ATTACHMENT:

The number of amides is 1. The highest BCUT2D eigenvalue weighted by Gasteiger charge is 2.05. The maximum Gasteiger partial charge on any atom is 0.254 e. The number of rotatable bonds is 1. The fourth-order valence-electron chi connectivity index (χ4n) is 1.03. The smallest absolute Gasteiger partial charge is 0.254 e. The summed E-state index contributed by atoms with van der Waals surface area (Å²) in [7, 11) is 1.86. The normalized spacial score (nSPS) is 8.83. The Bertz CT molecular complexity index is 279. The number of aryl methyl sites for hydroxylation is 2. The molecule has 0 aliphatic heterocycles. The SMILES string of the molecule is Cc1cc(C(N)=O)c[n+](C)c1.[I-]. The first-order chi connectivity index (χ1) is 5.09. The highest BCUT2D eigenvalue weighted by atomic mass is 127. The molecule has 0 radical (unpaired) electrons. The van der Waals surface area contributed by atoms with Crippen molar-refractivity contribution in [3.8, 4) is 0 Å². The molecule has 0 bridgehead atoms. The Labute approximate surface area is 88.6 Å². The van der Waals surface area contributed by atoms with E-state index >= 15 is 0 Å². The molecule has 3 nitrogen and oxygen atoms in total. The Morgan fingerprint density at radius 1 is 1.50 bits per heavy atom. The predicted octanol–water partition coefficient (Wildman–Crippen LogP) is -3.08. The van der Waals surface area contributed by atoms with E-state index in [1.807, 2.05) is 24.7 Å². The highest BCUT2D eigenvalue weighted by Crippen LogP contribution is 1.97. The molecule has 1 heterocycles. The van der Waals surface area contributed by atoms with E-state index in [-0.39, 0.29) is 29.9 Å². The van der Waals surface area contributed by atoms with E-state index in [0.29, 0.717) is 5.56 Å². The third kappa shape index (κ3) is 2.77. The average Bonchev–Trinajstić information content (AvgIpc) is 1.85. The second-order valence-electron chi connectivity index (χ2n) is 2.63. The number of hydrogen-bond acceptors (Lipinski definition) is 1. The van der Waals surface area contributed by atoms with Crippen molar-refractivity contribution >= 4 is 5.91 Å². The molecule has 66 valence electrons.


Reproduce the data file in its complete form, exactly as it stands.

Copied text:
The number of amides is 1. The highest BCUT2D eigenvalue weighted by Gasteiger charge is 2.05. The maximum Gasteiger partial charge on any atom is 0.254 e. The number of rotatable bonds is 1. The fourth-order valence-electron chi connectivity index (χ4n) is 1.03. The smallest absolute Gasteiger partial charge is 0.254 e. The summed E-state index contributed by atoms with van der Waals surface area (Å²) in [7, 11) is 1.86. The normalized spacial score (nSPS) is 8.83. The Bertz CT molecular complexity index is 279. The number of aryl methyl sites for hydroxylation is 2. The molecule has 0 aliphatic heterocycles. The SMILES string of the molecule is Cc1cc(C(N)=O)c[n+](C)c1.[I-]. The first-order chi connectivity index (χ1) is 5.09. The highest BCUT2D eigenvalue weighted by atomic mass is 127. The molecule has 0 radical (unpaired) electrons. The van der Waals surface area contributed by atoms with Crippen molar-refractivity contribution in [3.8, 4) is 0 Å². The molecule has 0 bridgehead atoms. The Labute approximate surface area is 88.6 Å². The van der Waals surface area contributed by atoms with E-state index >= 15 is 0 Å². The molecule has 3 nitrogen and oxygen atoms in total. The Morgan fingerprint density at radius 1 is 1.50 bits per heavy atom. The predicted octanol–water partition coefficient (Wildman–Crippen LogP) is -3.08. The van der Waals surface area contributed by atoms with E-state index in [1.807, 2.05) is 24.7 Å². The highest BCUT2D eigenvalue weighted by Crippen LogP contribution is 1.97. The molecule has 1 heterocycles. The van der Waals surface area contributed by atoms with E-state index in [-0.39, 0.29) is 29.9 Å². The van der Waals surface area contributed by atoms with E-state index in [0.29, 0.717) is 5.56 Å². The third kappa shape index (κ3) is 2.77. The average Bonchev–Trinajstić information content (AvgIpc) is 1.85. The second-order valence-electron chi connectivity index (χ2n) is 2.63. The number of hydrogen-bond acceptors (Lipinski definition) is 1. The van der Waals surface area contributed by atoms with Crippen molar-refractivity contribution >= 4 is 5.91 Å². The molecule has 66 valence electrons.